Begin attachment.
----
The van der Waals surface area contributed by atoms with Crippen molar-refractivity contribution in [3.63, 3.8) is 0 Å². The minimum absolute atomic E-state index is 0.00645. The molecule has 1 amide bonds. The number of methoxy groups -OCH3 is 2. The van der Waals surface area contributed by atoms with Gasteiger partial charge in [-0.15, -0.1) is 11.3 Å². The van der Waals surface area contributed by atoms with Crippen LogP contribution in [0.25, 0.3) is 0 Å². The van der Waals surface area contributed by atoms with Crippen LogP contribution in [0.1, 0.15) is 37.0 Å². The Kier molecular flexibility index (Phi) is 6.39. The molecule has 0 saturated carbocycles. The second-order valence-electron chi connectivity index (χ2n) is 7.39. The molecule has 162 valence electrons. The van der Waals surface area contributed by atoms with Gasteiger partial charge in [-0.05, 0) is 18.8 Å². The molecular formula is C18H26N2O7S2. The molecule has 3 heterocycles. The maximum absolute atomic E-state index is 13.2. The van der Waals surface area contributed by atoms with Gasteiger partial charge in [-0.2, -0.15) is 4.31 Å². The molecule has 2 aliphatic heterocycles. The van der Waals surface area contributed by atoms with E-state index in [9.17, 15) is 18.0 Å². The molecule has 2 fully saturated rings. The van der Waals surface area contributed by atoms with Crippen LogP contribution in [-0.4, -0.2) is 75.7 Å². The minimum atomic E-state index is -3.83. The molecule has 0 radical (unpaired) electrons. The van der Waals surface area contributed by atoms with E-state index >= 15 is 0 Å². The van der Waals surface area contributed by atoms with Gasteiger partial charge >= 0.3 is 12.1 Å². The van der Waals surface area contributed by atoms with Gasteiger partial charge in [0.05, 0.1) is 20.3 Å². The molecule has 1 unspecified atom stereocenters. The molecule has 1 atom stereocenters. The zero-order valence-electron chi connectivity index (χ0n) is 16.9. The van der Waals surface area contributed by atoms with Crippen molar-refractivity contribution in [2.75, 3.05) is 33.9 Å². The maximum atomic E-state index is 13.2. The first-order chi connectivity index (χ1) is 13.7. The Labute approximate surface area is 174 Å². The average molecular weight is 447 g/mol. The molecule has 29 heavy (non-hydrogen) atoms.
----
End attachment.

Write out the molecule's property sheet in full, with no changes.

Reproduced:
The van der Waals surface area contributed by atoms with Crippen molar-refractivity contribution in [3.63, 3.8) is 0 Å². The minimum absolute atomic E-state index is 0.00645. The molecule has 1 amide bonds. The number of methoxy groups -OCH3 is 2. The van der Waals surface area contributed by atoms with Gasteiger partial charge in [-0.15, -0.1) is 11.3 Å². The van der Waals surface area contributed by atoms with Crippen LogP contribution in [0.25, 0.3) is 0 Å². The van der Waals surface area contributed by atoms with Crippen LogP contribution in [0.1, 0.15) is 37.0 Å². The Kier molecular flexibility index (Phi) is 6.39. The molecule has 0 saturated carbocycles. The second-order valence-electron chi connectivity index (χ2n) is 7.39. The molecule has 162 valence electrons. The van der Waals surface area contributed by atoms with Gasteiger partial charge in [-0.05, 0) is 18.8 Å². The molecular formula is C18H26N2O7S2. The molecule has 3 heterocycles. The maximum absolute atomic E-state index is 13.2. The van der Waals surface area contributed by atoms with Gasteiger partial charge in [-0.2, -0.15) is 4.31 Å². The molecule has 2 aliphatic heterocycles. The van der Waals surface area contributed by atoms with E-state index in [9.17, 15) is 18.0 Å². The molecule has 2 fully saturated rings. The van der Waals surface area contributed by atoms with Crippen LogP contribution in [-0.4, -0.2) is 75.7 Å². The minimum atomic E-state index is -3.83. The molecule has 0 radical (unpaired) electrons. The van der Waals surface area contributed by atoms with E-state index >= 15 is 0 Å². The van der Waals surface area contributed by atoms with Gasteiger partial charge >= 0.3 is 12.1 Å². The van der Waals surface area contributed by atoms with Gasteiger partial charge in [0.05, 0.1) is 20.3 Å². The molecule has 1 unspecified atom stereocenters. The molecule has 1 atom stereocenters. The zero-order valence-electron chi connectivity index (χ0n) is 16.9. The van der Waals surface area contributed by atoms with Crippen molar-refractivity contribution in [2.75, 3.05) is 33.9 Å². The maximum atomic E-state index is 13.2. The first-order chi connectivity index (χ1) is 13.7. The Labute approximate surface area is 174 Å². The average molecular weight is 447 g/mol. The molecule has 29 heavy (non-hydrogen) atoms.